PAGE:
The capsules slowly released a growth-promoting substance over a period of several weeks. It improved the flow of blood to the heart and made the patients feel better. Scientists emphasised that the clinical trial involved only 24 patients and further studies on hundreds of volunteers will be needed before the approach could be proved to be an acceptable alternative to coronary bypass surgery.
Instead of grafting arteries or veins from other parts of the body to bypass a clogged heart vessel, the scientists used the slow release of the growth factor to stimulate the regrowth of existing blood vessels.
Michael Simons, associate professor of medicine at Harvard Medical School and a member of the research team, said the technique produced demonstrable improvements. "Patients receiving the highest dose of the growth factor showed an improvement in blood supply and heart function, while the patients receiving the much lower doses of the growth factor or those not receiving the treatment had no increase in blood flow or heart function," Professor Simons said.
Over the past 20 years coronary bypass operations in Britain have increased 20-fold, with about 23,000 operations now being performed each year at a cost of about pounds 4,000 each. Many of the operations are the result of a constriction of the flow of blood to the heart that results in a lack of oxygen and, eventually, to the development of heart disease, which can be lethal. The team of doctors took 24 patients who were unable to have coronary bypass operations for a variety of reasons and who therefore had a portion of their hearts that were inadequately oxygenated.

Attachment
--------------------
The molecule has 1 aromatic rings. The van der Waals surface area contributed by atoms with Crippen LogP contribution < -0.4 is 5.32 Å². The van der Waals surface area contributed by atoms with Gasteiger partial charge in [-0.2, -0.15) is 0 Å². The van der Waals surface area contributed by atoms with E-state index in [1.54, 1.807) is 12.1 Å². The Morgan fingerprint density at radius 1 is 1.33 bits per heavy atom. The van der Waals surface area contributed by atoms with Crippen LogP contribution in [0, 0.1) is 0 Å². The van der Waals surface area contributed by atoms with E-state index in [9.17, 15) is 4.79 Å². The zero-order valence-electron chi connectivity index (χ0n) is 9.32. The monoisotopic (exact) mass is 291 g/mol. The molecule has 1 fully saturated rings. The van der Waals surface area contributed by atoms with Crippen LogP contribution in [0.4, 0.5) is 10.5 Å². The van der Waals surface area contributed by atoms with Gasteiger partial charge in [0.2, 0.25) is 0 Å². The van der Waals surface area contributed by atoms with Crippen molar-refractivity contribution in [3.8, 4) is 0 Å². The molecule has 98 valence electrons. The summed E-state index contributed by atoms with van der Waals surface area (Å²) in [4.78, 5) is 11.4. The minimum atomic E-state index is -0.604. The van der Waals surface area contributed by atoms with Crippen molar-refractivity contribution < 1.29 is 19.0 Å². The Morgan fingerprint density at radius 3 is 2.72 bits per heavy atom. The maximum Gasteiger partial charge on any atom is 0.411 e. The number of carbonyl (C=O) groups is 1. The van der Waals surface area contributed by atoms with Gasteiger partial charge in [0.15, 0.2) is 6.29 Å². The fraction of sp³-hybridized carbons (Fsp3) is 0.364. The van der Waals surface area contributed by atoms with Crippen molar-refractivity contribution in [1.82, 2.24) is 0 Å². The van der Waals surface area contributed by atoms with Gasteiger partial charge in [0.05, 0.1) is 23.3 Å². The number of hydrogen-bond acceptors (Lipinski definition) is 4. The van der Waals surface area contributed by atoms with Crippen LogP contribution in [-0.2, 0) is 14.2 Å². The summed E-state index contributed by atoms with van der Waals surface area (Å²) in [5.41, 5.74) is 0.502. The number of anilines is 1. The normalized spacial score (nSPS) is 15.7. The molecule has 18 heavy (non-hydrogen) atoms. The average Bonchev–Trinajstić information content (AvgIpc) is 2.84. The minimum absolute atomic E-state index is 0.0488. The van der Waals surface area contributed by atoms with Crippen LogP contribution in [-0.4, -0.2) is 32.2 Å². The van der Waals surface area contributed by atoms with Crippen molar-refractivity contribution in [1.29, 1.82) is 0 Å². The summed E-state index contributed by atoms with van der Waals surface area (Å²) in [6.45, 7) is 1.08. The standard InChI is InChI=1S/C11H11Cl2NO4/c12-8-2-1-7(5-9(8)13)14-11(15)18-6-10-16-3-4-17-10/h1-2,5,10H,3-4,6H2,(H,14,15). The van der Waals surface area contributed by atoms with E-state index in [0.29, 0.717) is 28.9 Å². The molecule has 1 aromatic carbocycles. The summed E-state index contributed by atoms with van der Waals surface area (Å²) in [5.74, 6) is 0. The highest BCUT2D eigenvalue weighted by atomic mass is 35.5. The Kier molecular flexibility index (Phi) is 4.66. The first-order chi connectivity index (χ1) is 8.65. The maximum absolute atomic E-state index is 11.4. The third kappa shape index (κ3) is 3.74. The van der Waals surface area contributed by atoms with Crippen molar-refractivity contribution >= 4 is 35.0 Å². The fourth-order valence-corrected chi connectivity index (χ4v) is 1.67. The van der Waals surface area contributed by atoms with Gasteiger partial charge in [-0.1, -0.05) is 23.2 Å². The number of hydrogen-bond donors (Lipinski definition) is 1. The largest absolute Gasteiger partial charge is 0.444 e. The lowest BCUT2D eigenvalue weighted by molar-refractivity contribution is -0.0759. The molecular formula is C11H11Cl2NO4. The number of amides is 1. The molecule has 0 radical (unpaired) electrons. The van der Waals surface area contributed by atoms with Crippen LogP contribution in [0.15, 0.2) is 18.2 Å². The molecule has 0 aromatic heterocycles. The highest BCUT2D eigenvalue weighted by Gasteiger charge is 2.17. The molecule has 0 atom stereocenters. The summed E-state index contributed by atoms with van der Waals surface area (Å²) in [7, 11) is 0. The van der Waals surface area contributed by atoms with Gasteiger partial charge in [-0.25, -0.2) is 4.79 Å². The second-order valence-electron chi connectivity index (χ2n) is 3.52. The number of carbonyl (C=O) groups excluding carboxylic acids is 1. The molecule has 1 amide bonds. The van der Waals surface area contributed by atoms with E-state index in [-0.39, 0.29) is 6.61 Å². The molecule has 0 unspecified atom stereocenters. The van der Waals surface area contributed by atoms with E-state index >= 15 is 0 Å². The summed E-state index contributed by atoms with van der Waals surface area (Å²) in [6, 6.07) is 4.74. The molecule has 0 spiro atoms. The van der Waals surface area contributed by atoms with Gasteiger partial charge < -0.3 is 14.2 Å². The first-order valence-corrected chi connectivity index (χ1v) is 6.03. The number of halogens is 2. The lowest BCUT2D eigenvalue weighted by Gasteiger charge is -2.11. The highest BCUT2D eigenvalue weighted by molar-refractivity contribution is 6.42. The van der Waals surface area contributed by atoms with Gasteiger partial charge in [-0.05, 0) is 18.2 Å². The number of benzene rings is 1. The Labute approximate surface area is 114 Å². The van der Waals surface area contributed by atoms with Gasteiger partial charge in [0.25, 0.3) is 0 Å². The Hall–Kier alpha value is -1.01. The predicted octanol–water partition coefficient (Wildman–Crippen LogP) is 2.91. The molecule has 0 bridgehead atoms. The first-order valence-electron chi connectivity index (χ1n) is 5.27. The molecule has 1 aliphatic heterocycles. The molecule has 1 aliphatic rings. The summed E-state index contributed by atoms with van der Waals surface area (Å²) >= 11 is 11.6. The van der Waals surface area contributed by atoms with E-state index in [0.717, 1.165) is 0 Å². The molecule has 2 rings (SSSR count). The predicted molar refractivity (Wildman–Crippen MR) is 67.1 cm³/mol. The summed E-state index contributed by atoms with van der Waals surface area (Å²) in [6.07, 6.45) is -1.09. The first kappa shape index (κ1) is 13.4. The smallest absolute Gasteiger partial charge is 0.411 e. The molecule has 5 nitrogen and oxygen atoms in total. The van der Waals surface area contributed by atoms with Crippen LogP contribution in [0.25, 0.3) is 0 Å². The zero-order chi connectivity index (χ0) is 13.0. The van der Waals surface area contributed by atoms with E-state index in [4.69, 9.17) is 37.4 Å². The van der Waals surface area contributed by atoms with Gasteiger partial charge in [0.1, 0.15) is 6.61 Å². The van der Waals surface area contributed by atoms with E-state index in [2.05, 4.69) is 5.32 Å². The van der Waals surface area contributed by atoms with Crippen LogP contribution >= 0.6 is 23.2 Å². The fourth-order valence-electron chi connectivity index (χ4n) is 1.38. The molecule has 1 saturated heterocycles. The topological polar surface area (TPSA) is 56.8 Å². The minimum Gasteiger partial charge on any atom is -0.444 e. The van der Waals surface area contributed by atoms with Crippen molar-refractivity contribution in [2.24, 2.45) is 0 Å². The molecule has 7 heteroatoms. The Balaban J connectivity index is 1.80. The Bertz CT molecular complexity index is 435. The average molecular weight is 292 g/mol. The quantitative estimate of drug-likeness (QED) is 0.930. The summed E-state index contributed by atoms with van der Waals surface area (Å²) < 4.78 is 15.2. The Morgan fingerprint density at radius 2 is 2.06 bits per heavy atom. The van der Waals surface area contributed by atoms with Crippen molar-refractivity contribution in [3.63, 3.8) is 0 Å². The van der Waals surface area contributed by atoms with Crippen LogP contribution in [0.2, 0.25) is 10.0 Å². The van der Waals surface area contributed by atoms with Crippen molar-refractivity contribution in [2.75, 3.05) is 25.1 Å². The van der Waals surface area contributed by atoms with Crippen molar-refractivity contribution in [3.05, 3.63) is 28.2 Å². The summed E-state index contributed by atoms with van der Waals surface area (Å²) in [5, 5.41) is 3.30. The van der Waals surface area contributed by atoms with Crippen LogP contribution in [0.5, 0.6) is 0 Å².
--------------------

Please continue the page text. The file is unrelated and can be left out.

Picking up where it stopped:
Eight of the patients had 10 capsules with full-strength growth factor inserted into the fatty deposits next to the inoperable artery, eight received capsules loaded with lower doses and the final eight "controls" received capsules with no growth factor at all. After several weeks, all the patients on the full dose capsules said they had no angina (chest pain associated with badly oxygenated heart muscle), whereas one of the lower dose groups and three of the eight controls complained of chest pains.
Further tests showed that the high-dose capsules had also significantly improved the flow of blood to the heart and substantially reduced the area of heart tissue with inadequate blood flow - from about 19 per cent before the therapy to 9 per cent.
The British Heart Foundation said the concept of using growth factors to repair the heart's arteries was "conceptually exciting" but there was still much work to be done before it could be offered as an alternative to surgery.